A Smartie sandwich has prompted the launch of a health campaign targeting young children who live in the county, which has one of the highest childhood obesity rates in the UK.
After a teacher spotted a child tucking into the chocolate and carb-loaded snack, concerns were raised over the state of pupils' packed lunches.
Health authorities in Lincolnshire, where one in three children are considered obese, have now introduced a pilot scheme to 32 schools to improve the nutritional value of students' lunches. The NHS has paid for all reception children to have a free hot school lunch.
Lynne McNiven, a public health consultant for NHS Lincolnshire told Huffington Post UK the initiative was also trying to encourage parents to get into the habit of paying for their children to have hot school lunches instead.
"I understand making up a packed lunch is not easy and takes time and effort. We have evidence showing children who have a good, nutritional lunch behave and concentrate better.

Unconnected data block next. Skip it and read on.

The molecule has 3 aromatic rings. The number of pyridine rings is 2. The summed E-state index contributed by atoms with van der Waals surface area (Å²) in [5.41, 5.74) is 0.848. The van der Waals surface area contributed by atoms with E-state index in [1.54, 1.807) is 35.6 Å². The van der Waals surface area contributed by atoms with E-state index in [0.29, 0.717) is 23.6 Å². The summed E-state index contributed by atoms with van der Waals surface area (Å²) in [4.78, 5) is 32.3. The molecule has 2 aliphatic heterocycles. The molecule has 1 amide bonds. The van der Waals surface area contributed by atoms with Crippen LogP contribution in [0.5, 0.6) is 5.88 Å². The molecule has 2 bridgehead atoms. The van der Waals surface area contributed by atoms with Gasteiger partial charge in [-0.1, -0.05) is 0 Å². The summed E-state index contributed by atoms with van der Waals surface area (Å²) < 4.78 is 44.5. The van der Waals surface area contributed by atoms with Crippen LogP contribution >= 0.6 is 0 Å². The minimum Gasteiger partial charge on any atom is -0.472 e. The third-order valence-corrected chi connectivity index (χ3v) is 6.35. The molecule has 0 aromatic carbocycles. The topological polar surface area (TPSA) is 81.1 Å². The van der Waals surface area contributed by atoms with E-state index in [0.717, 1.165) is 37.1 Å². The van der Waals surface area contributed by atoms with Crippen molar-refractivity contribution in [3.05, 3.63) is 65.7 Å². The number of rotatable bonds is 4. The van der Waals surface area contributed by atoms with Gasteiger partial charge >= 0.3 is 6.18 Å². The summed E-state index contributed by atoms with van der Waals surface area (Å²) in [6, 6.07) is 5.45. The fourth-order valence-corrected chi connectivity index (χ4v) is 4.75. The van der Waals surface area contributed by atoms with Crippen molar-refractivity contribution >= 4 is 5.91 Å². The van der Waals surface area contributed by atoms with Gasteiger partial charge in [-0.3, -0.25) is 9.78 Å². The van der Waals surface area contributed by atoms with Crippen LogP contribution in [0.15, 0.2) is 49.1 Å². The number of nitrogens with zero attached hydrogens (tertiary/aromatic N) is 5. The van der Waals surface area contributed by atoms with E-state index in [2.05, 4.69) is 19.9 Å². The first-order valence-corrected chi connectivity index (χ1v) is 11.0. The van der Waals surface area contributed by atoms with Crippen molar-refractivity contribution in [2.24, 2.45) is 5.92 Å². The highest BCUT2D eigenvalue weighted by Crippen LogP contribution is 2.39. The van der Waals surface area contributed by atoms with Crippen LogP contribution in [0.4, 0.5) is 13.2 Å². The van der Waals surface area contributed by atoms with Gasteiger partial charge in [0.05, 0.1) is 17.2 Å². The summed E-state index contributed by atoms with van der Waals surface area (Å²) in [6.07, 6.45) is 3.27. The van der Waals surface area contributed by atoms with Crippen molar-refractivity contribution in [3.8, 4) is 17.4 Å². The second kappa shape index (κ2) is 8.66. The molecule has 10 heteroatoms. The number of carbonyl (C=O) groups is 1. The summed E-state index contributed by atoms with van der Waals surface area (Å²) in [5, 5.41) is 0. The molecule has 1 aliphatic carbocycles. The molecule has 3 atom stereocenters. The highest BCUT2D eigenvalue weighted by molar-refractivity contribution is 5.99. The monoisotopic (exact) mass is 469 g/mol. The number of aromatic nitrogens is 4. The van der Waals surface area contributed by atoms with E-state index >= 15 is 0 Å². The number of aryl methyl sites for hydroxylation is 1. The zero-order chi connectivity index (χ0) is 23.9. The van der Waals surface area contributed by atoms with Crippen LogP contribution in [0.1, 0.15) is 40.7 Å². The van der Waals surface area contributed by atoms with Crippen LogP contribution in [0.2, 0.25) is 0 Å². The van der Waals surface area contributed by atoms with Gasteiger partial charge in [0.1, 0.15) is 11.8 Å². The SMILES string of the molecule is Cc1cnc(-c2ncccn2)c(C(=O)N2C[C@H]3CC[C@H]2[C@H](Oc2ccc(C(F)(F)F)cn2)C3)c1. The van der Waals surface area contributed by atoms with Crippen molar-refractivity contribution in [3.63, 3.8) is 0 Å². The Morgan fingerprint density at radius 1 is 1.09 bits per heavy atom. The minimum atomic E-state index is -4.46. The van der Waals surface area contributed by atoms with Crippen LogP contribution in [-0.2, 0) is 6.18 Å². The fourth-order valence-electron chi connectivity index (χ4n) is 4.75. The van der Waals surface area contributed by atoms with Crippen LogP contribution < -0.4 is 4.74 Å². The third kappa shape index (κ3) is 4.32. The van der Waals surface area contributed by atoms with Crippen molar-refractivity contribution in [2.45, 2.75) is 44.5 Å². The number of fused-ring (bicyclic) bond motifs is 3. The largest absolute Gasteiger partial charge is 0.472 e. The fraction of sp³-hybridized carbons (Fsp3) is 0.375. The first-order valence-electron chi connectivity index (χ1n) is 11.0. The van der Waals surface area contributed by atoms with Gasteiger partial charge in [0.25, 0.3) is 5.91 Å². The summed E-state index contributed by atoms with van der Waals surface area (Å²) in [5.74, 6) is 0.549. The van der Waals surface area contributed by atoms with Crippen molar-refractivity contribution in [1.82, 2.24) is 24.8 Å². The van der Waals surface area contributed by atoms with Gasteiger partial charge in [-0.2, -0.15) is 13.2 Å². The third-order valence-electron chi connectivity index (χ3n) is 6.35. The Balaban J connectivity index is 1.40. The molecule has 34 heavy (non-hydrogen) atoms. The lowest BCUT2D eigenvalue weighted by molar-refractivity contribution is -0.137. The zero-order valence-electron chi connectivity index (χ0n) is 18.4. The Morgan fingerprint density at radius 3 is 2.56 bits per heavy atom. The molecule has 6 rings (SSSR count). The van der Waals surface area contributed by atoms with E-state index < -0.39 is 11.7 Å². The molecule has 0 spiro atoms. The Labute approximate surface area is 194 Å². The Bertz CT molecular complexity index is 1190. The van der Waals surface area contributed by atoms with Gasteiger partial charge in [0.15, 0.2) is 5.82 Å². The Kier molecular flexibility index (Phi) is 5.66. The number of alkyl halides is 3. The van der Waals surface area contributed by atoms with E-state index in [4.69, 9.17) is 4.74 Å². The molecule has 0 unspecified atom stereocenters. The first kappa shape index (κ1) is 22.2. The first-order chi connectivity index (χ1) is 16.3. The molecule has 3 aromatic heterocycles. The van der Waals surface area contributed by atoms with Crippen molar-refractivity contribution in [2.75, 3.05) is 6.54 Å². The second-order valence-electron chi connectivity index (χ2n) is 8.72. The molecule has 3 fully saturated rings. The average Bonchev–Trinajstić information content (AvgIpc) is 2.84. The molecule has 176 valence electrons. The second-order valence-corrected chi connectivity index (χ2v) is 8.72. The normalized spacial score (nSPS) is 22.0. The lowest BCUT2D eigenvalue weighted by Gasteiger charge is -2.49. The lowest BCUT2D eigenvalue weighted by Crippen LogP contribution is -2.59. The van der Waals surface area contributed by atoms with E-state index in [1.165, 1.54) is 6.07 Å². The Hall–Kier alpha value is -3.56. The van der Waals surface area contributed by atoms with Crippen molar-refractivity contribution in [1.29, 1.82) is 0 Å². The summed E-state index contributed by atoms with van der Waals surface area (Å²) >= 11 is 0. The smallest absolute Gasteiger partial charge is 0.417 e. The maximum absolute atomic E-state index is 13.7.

"Not only do we want those eligible for free school meals (FSMs) to take up the opportunities to have these, we will try to encourage parents to provide their children with hot lunches, through the school."
Although McNiven described the Smartie sandwich incident as at the "very far end of the spectrum", she added many children did not get the vital nutrients they needed through fruit and vegetables.
"Every day children are being given sugary drinks or bags of crisps.
"These are OK as a treat once a week but these children are getting them every single day."
Lincolnshire already have a health schools team but McNiven admitted it is "very difficult" for one team to monitor every institution.
"Essentially, it is up to the parents to make sure their child is eating the right food but we will do everything we can to help and advise."
The scheme, which started at the beginning of the Spring term in January will run for 20 days until the middle of February.
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